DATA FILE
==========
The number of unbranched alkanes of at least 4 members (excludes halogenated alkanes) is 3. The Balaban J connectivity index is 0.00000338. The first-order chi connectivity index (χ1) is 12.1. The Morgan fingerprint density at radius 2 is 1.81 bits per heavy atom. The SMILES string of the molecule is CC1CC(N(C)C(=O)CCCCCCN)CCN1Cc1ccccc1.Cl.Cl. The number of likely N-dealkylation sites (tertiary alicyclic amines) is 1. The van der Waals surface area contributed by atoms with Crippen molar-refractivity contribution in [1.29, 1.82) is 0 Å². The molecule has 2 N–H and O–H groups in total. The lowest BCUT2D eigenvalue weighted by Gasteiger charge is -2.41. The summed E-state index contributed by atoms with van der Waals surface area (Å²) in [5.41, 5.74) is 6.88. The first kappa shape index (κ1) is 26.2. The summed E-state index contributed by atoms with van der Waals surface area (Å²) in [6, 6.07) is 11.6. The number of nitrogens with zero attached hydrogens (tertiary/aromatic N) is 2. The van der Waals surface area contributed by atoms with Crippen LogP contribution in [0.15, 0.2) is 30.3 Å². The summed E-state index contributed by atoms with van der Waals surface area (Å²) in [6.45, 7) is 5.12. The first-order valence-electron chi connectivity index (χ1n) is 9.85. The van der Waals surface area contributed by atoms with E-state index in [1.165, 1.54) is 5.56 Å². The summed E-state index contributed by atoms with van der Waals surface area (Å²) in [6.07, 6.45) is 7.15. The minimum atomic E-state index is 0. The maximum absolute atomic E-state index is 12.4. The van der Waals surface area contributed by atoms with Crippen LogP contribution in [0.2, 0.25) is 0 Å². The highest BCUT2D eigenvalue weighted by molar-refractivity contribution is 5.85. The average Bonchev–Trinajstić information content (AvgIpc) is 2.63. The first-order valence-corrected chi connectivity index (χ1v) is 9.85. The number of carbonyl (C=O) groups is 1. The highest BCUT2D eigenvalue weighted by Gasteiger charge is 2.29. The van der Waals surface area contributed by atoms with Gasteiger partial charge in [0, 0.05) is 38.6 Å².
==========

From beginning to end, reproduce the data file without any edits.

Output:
The number of unbranched alkanes of at least 4 members (excludes halogenated alkanes) is 3. The Balaban J connectivity index is 0.00000338. The first-order chi connectivity index (χ1) is 12.1. The Morgan fingerprint density at radius 2 is 1.81 bits per heavy atom. The SMILES string of the molecule is CC1CC(N(C)C(=O)CCCCCCN)CCN1Cc1ccccc1.Cl.Cl. The number of likely N-dealkylation sites (tertiary alicyclic amines) is 1. The van der Waals surface area contributed by atoms with Crippen molar-refractivity contribution in [1.29, 1.82) is 0 Å². The molecule has 2 N–H and O–H groups in total. The lowest BCUT2D eigenvalue weighted by Gasteiger charge is -2.41. The summed E-state index contributed by atoms with van der Waals surface area (Å²) in [5.41, 5.74) is 6.88. The first kappa shape index (κ1) is 26.2. The summed E-state index contributed by atoms with van der Waals surface area (Å²) in [6, 6.07) is 11.6. The number of nitrogens with zero attached hydrogens (tertiary/aromatic N) is 2. The van der Waals surface area contributed by atoms with Crippen LogP contribution in [0.15, 0.2) is 30.3 Å². The summed E-state index contributed by atoms with van der Waals surface area (Å²) in [6.45, 7) is 5.12. The first-order valence-electron chi connectivity index (χ1n) is 9.85. The van der Waals surface area contributed by atoms with E-state index in [1.165, 1.54) is 5.56 Å². The summed E-state index contributed by atoms with van der Waals surface area (Å²) in [6.07, 6.45) is 7.15. The minimum atomic E-state index is 0. The maximum absolute atomic E-state index is 12.4. The van der Waals surface area contributed by atoms with Crippen LogP contribution in [0.2, 0.25) is 0 Å². The highest BCUT2D eigenvalue weighted by molar-refractivity contribution is 5.85. The average Bonchev–Trinajstić information content (AvgIpc) is 2.63. The first-order valence-corrected chi connectivity index (χ1v) is 9.85. The number of carbonyl (C=O) groups is 1. The highest BCUT2D eigenvalue weighted by Gasteiger charge is 2.29. The van der Waals surface area contributed by atoms with Gasteiger partial charge in [0, 0.05) is 38.6 Å².